Republican presidential candidate Jeb Bush said today in an interview that Congress ought to de-fund the Planned Parenthood abortion business now and, because President Barack Obama refuses to do so, the next president should de-fund Planned Parenthood.
“We should, and the next president should defund Planned Parenthood,” he said, adding that he defunded the abortion giant when he was Florida’s governor.
While Democrats defend Planned Parenthood funding under the false mantra of protecting women’s health, Bush said “there are many extraordinarily fine community health organizations that exist to provide quality care for women on a wide variety of health issues,” without also killing unborn children in abortions and selling their body parts as Planned Parenthood does.
Bush later followed up his comments about de-funding Planned Parenthood with a longer statement.
“With regards to women’s health funding broadly, I believe there are countless community health centers, rural clinics, and other women’s health organizations that need to be fully funded. They provide critical services to all, but particularly low-income women who don’t have the access they need,” he said.
Bush said “we must address the hard-to-fathom $500 million in federal funding that goes to Planned Parenthood – an organization that was callously participating in the unthinkable practice of selling fetal organs. Democrats and Republicans agree we absolutely must defund them and redirect those funds to other women’s health organizations.”
During his time as Florida’s governor, Bush shifted state taxpayer dollars to pregnancy centers that provide women with abortion alternatives.
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In 2005, Bush proposed spending millions on a pregnancy counseling hotline that steered women to these crisis pregnancy centers, which were opposed to abortion. After a $4 million launch, the hotline continued to get $2 million budgeted per year for these services for the rest of Bush’s tenure.
Bush’s position against funding Planned Parenthood has been consistent and an adviser said earlier this year that he supports yanking the abortion giant’s taxpayer dollars
He said he did so “gladly, with pride and conviction” because he wanted “to create a culture of life in our state.” Bush indicated the legislation was necessary because abortion facilities are exempt from regulations that cover physician offices, hospitals and other surgical centers. He said, “This is a simple bill that says women are deserving of the same quality care when they go to a doctor’s office or a hospital or, sadly, to an abortion clinic.”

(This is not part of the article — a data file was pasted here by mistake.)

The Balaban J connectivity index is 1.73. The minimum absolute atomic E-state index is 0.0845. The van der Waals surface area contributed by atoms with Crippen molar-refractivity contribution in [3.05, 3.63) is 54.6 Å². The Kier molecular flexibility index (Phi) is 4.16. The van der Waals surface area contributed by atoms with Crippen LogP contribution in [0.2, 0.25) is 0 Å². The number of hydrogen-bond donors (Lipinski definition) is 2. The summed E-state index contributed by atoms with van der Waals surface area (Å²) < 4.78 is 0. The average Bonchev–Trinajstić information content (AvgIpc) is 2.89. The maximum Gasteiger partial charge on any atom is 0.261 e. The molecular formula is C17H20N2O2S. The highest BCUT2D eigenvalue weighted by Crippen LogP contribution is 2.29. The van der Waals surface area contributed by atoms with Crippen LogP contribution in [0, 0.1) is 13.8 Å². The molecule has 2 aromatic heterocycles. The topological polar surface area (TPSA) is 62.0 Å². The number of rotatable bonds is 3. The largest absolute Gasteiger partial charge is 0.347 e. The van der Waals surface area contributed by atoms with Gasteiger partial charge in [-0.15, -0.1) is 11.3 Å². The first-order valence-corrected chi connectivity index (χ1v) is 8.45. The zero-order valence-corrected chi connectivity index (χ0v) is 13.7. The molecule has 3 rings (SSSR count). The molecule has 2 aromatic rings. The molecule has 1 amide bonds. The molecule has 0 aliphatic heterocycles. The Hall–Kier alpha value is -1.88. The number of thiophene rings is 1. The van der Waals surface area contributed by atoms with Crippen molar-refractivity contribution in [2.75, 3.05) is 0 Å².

Additionally, as LifeNews previously reported, Bush recently said he has no regrets on how he handled Terri Schiavo’s case when he was the Governor of Florida. At an event hosted by Saint Anselm College’s Institute of Politics, Bush said, “I don’t think I would have changed anything. I stayed within the constitutional responsibilities or authority that I had. We changed the law first, and a year later it was ruled unconstitutional. Then basically, we didn’t have the ability to do anything. The federal government tried to intervene, and that was also ruled unconstitutional. So she starved to death.”
He concluded, “I feel sad. It was one of the most difficult things I had to go through. It broke my heart that we weren’t successful at sustaining this person’s life, so she could be loved by her mom and dad.”
Dr. Rhonda Meadows issued the following statement regarding Gov. Bush’s record on women’s health. She was the Secretary of AHCA for Gov. Bush in Florida. She is currently a Executive Vice President of Population Health and Providence Health Services and practiced medicine at the Mayo Clinic and is board certified in family medicine.
“As a former Secretary of AHCA for Governor Bush, I watched his dedication to women’s health issues and services first hand. He created and championed the Mary Brogan Breast and Cervical Cancer Early Detection Program Act to provide screening, diagnosis, and treatment for breast and cervical cancer, he was intent on improving the quality of care offered to women under our state health programs, and he enhanced access to vital services to women through new access points.”